Thinking, Fast and Slow
Author: Daniel Kahneman
How To Think Fast And Slow
How to think fast and slow
Do keep natural impulse in check. Kahneman says we have two systems of thought — fast, based on intuition and impulse; and slow, based on calculation. We naturally lean to fast, especially when tired, but need to know when to distrust it. For example, it works for predicting likeability but slow thinking may be needed to supplement it and see how efficient someone might be at a certain job.
Do teach yourself to think long-term. The “focusing illusion” makes the here and now appear the most pressing concern but that can lead to skewed results.
Do be fair. Research shows that employers who are unjust are punished by reduced productivity, and unfair prices lead to a loss in sales.
Do co-operate. What Kahneman calls “bias blindness” means it’s easier to recognise the errors of others than our own so ask for constructive criticism and be prepared to call out others on what they could improve.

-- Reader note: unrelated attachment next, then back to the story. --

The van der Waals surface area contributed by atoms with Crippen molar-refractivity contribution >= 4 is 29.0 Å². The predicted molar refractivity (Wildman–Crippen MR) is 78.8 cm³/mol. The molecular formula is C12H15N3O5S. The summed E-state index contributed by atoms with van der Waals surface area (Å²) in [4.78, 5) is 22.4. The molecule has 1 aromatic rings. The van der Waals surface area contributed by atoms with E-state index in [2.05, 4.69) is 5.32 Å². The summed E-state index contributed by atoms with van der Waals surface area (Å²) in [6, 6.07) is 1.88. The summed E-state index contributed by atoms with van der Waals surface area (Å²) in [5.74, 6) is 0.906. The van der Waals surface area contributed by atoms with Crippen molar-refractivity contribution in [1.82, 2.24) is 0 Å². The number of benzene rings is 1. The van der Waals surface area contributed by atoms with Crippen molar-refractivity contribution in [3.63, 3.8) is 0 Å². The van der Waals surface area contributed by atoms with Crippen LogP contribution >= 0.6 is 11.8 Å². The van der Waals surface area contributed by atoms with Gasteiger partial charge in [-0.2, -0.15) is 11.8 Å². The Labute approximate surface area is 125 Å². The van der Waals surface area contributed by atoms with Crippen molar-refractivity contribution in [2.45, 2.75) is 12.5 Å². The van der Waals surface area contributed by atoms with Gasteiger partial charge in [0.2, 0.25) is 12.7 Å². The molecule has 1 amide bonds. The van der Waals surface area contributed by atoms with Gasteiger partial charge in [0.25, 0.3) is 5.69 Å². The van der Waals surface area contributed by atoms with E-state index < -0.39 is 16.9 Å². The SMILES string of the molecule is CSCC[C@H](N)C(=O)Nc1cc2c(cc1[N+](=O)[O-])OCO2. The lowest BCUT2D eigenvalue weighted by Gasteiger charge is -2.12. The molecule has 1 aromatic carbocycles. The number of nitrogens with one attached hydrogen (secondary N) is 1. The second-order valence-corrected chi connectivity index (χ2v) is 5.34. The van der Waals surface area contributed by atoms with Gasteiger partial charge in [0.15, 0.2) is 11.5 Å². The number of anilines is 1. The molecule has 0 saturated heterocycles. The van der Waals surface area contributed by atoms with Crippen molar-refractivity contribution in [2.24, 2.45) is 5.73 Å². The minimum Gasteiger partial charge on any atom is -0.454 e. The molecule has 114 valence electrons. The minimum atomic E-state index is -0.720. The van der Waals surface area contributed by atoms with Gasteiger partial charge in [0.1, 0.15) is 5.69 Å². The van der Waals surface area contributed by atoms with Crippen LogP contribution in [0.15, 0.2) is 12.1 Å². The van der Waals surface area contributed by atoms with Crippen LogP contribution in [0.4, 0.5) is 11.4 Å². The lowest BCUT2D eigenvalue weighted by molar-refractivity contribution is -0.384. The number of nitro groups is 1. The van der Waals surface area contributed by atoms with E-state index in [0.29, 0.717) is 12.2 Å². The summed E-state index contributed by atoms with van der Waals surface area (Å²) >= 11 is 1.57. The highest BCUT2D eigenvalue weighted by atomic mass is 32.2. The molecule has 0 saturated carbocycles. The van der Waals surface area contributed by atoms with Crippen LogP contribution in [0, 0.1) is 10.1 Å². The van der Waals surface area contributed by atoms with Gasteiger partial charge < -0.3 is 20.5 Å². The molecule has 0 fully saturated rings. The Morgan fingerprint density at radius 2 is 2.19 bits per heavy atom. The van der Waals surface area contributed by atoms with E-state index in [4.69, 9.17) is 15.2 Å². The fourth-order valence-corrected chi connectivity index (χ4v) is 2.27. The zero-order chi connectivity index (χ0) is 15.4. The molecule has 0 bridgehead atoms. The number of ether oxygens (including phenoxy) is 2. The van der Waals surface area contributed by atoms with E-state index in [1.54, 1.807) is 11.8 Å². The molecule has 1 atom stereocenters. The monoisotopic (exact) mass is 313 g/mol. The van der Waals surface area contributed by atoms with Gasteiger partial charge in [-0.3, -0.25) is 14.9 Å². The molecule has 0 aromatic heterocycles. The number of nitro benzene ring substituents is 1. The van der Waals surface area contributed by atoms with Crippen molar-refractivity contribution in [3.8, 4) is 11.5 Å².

Do present totals rather than losses for more rational reactions. People naturally focus on differences rather than stand-alone objects. So investors are more affected by changes in wealth than by wealth itself. Counteract this by telling them how much they have rather than how much they have lost.
Do keep things in perspective. “Experienced” well-being is different to “remembered” well-being. The remembering self does not care about the duration of a good or bad experience but rates it by the highest or lowest point and the way it ends.
Don’t let failure bring you down. However much you plan, random chance has a powerful influence and failure of any kind is statistically followed by success.
Don’t put all your faith in fund managers and accountants. Kahneman’s analysis of their long-term performance reveals it is not skill but luck that is responsible for their successes.
Don’t ignore feelings. Happiness is a real experience; therefore it can be measured, studied and understood, as a goal for society and influencing economics.
Don’t succumb to “the illusion of validity”. Repetition and clarity can make “facts” appear true when actually we must continue to question them.
Don’t frown if you want people to do as you ask. A negative expression causes people to be more analytical and questioning.